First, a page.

<img src="https://trc.taboola.com/1321591/log/3/unip?en=page_view" width="0" height="0" style="display:none">
Fact Check Library

Fact Check with Logically.

Download the Free App Today




This shot, from a video, shows the Ukrainian army fighting Russian troops with Molotov cocktails.

The video dates back to 2014 and shows Ukrainian activists clashing with local officials during an anti-government protest.

Following Russia's invasion of Ukraine, social media users are sharing videos and photographs that they say show Ukrainian citizens damaging Russian tanks with Molotov cocktails. One such video on Twitter was also attributed to the Ukrainians using Motolov cocktail to fight the Russian army.

Although Ukraine's defense ministry asked the residents in the country's capital Kyiv to make Molotov cocktails to "neutralize" the Russian troops advancing towards the capital, this image from the video has been misattributed. The video is from Ukraine's anti-government protests in 2014 in Independence Square, also known as the Maidan in Kyiv. A reverse image search by Logically revealed that this video has been uploaded and misattributed multiple times since 2014.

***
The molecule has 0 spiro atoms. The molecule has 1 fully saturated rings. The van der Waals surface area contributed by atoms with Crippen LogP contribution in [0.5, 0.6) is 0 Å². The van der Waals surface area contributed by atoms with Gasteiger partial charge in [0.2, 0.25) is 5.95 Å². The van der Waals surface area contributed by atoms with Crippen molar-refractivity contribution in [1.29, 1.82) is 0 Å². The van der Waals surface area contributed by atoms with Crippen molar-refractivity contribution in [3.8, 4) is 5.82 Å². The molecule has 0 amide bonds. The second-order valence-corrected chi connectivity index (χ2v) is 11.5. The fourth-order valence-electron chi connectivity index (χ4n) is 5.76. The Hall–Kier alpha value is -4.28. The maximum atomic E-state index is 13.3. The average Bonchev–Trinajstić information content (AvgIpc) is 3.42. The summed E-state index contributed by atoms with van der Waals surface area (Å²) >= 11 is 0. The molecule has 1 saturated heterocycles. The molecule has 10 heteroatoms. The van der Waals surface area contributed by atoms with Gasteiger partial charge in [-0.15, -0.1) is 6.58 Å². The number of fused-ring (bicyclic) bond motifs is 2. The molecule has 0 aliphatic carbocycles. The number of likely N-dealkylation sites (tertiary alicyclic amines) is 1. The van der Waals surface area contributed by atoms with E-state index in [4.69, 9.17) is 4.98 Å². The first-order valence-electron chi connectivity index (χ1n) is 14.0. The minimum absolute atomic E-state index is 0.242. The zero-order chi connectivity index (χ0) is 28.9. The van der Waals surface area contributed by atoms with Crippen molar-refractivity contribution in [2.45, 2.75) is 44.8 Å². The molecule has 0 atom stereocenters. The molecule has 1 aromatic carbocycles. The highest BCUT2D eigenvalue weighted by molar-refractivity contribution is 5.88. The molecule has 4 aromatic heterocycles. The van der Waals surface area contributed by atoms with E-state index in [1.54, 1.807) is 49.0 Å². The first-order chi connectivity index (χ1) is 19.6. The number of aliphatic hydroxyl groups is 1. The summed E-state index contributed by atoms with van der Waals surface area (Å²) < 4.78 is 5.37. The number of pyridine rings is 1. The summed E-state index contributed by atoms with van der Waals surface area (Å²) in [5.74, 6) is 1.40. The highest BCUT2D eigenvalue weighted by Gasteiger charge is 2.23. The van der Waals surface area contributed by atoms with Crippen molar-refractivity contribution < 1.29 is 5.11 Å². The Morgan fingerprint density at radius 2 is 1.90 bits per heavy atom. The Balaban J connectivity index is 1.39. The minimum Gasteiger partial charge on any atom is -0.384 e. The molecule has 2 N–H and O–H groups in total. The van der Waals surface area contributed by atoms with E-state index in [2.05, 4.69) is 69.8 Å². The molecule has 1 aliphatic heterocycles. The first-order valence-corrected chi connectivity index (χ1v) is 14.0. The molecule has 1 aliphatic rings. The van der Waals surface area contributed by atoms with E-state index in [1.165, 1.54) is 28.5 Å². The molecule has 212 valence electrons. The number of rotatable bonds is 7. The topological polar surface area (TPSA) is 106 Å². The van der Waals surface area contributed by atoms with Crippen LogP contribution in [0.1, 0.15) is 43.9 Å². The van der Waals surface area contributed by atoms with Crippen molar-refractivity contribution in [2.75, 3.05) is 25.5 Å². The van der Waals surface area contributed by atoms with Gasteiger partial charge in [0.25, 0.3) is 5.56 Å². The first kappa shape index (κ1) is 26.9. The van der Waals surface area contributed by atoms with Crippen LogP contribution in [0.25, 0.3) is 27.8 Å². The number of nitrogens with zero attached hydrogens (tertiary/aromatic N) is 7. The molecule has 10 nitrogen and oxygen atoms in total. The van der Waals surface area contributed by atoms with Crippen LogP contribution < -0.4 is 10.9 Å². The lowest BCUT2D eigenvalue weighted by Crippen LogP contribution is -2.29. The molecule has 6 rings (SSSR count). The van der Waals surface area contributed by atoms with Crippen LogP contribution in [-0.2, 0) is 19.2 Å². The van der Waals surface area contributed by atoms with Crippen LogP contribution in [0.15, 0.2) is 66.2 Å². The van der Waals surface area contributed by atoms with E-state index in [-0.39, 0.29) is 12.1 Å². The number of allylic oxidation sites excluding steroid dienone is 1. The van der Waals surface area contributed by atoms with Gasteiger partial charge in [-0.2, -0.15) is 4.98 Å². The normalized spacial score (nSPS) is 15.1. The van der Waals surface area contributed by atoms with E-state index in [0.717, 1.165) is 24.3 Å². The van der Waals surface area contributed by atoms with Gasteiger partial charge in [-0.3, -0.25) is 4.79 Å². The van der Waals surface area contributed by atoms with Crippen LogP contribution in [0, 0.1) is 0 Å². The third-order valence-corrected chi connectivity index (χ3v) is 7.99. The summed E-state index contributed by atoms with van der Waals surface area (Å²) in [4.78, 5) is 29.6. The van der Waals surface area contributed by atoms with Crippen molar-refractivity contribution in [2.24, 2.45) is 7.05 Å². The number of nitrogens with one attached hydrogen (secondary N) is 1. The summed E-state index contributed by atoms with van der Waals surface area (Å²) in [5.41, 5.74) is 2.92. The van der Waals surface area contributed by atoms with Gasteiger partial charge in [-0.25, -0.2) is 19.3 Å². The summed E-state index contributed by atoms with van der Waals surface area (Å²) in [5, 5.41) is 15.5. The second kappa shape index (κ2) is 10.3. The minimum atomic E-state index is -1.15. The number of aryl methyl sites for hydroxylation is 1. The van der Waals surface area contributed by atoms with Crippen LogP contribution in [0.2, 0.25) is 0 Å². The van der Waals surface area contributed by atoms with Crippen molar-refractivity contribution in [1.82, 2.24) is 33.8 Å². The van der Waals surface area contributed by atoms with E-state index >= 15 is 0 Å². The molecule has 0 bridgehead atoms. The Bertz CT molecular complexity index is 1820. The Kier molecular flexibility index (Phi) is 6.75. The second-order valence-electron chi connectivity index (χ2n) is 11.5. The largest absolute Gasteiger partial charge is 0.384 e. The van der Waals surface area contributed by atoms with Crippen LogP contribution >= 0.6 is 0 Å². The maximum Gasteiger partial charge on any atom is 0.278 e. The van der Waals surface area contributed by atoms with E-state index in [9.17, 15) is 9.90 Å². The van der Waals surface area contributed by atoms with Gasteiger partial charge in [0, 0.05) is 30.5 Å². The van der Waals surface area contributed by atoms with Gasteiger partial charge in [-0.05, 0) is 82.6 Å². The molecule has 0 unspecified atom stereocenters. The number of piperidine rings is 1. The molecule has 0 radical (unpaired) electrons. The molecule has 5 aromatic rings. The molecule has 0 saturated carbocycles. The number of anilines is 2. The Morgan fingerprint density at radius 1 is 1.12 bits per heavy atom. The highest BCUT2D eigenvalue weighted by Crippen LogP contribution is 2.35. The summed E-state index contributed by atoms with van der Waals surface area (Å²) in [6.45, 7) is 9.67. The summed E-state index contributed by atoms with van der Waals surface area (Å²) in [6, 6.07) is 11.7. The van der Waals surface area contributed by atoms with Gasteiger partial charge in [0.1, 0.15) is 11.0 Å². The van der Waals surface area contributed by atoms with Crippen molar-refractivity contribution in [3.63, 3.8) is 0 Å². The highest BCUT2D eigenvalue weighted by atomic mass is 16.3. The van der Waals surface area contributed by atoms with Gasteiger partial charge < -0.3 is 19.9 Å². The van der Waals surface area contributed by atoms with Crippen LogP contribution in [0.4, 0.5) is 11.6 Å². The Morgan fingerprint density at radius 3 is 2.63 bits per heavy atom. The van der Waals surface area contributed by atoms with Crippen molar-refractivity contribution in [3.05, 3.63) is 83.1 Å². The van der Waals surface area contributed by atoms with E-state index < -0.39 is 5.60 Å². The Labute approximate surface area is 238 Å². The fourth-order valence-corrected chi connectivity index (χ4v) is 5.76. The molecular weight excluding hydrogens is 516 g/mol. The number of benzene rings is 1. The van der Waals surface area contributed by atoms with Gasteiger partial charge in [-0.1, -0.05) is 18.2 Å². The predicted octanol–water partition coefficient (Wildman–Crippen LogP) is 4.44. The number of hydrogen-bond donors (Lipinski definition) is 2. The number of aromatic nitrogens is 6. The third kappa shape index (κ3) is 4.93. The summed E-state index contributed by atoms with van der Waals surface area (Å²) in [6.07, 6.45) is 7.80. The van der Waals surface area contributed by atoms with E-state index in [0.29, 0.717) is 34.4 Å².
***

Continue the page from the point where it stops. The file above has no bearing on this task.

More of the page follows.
The anti-government protests began in November 2013 when the then Ukrainian president Viktor Yanukovych rejected signing the European Union–Ukraine Association Agreement in favor of closer ties with Russia and the Eurasian Economic Union. The video is from one such protest was in February 2014, which had been shared on YouTube with the caption "Maidan protesters throw Molotov cocktails against armored personnel carriers!." People gathered in Kyiv's central plaza to demand then-President Victor Yanukovych's resignation.

The New York Times also uploaded this on its YouTube page on February 19, 2014, with the caption "Ukraine Protest 2014: Deadly Clashes Escalate."

Have a question or correction on one of our fact-checks?

If you think a claim has been misjudged or requires correction, please send us evidence to support your error claim. We will revisit our evidence and verdict and conduct additional research to verify new information.

Fact Check of the Day


The BBC censored the crowd booing Boris Johnson at the Queen’s Platinum Jubilee celebrations.